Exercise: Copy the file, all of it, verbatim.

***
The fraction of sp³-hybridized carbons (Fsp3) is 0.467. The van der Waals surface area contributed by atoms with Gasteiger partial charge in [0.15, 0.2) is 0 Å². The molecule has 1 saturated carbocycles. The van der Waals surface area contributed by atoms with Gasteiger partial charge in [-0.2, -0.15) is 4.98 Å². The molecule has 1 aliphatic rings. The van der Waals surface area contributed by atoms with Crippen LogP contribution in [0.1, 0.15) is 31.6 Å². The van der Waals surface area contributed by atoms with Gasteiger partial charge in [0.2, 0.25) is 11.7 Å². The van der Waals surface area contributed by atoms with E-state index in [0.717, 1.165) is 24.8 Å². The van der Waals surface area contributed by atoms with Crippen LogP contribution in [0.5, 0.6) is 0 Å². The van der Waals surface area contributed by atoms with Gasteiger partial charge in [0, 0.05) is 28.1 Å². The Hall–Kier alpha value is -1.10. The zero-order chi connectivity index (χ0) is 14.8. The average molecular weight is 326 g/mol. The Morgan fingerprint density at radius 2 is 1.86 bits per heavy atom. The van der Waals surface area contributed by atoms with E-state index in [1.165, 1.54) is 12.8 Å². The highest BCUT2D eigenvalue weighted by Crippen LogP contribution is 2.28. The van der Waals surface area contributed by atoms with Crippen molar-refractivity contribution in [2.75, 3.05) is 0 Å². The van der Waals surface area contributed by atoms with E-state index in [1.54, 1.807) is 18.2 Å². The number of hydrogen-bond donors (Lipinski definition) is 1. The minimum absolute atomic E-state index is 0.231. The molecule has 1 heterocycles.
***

The fraction of sp³-hybridized carbons (Fsp3) is 0.467. The van der Waals surface area contributed by atoms with Gasteiger partial charge in [0.15, 0.2) is 0 Å². The molecule has 1 saturated carbocycles. The van der Waals surface area contributed by atoms with Gasteiger partial charge in [-0.2, -0.15) is 4.98 Å². The molecule has 1 aliphatic rings. The van der Waals surface area contributed by atoms with Crippen LogP contribution in [0.1, 0.15) is 31.6 Å². The van der Waals surface area contributed by atoms with Gasteiger partial charge in [0.2, 0.25) is 11.7 Å². The van der Waals surface area contributed by atoms with E-state index in [0.717, 1.165) is 24.8 Å². The van der Waals surface area contributed by atoms with Crippen LogP contribution in [0.5, 0.6) is 0 Å². The van der Waals surface area contributed by atoms with Gasteiger partial charge in [0, 0.05) is 28.1 Å². The Hall–Kier alpha value is -1.10. The zero-order chi connectivity index (χ0) is 14.8. The average molecular weight is 326 g/mol. The Morgan fingerprint density at radius 2 is 1.86 bits per heavy atom. The van der Waals surface area contributed by atoms with E-state index in [1.165, 1.54) is 12.8 Å². The highest BCUT2D eigenvalue weighted by Crippen LogP contribution is 2.28. The van der Waals surface area contributed by atoms with Crippen molar-refractivity contribution in [2.75, 3.05) is 0 Å². The van der Waals surface area contributed by atoms with E-state index in [1.54, 1.807) is 18.2 Å². The number of hydrogen-bond donors (Lipinski definition) is 1. The minimum absolute atomic E-state index is 0.231. The molecule has 1 heterocycles.